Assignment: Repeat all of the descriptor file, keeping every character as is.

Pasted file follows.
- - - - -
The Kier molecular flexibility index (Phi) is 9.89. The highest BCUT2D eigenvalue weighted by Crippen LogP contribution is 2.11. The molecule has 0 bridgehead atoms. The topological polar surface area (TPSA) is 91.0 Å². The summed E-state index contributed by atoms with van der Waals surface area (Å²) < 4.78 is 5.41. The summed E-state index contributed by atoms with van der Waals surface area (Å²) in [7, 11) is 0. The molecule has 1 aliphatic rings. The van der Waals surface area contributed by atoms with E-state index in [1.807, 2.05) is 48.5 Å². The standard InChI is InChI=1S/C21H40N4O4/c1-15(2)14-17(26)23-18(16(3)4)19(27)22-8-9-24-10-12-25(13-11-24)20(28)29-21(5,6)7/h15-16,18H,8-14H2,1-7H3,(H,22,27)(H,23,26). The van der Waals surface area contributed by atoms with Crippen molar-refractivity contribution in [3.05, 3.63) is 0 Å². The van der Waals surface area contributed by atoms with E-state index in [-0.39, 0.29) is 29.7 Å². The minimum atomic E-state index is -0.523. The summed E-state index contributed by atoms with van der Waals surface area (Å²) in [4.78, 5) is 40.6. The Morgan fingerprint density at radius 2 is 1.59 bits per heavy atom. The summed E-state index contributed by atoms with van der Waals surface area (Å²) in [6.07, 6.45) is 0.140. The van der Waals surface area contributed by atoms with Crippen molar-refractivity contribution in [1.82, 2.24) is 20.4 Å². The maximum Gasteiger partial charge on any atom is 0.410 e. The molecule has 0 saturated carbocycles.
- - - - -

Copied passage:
The Kier molecular flexibility index (Phi) is 9.89. The highest BCUT2D eigenvalue weighted by Crippen LogP contribution is 2.11. The molecule has 0 bridgehead atoms. The topological polar surface area (TPSA) is 91.0 Å². The summed E-state index contributed by atoms with van der Waals surface area (Å²) < 4.78 is 5.41. The summed E-state index contributed by atoms with van der Waals surface area (Å²) in [7, 11) is 0. The molecule has 1 aliphatic rings. The van der Waals surface area contributed by atoms with E-state index in [1.807, 2.05) is 48.5 Å². The standard InChI is InChI=1S/C21H40N4O4/c1-15(2)14-17(26)23-18(16(3)4)19(27)22-8-9-24-10-12-25(13-11-24)20(28)29-21(5,6)7/h15-16,18H,8-14H2,1-7H3,(H,22,27)(H,23,26). The van der Waals surface area contributed by atoms with Crippen molar-refractivity contribution in [3.05, 3.63) is 0 Å². The van der Waals surface area contributed by atoms with E-state index in [-0.39, 0.29) is 29.7 Å². The minimum atomic E-state index is -0.523. The summed E-state index contributed by atoms with van der Waals surface area (Å²) in [4.78, 5) is 40.6. The Morgan fingerprint density at radius 2 is 1.59 bits per heavy atom. The summed E-state index contributed by atoms with van der Waals surface area (Å²) in [6.07, 6.45) is 0.140. The van der Waals surface area contributed by atoms with Crippen molar-refractivity contribution in [1.82, 2.24) is 20.4 Å². The maximum Gasteiger partial charge on any atom is 0.410 e. The molecule has 0 saturated carbocycles.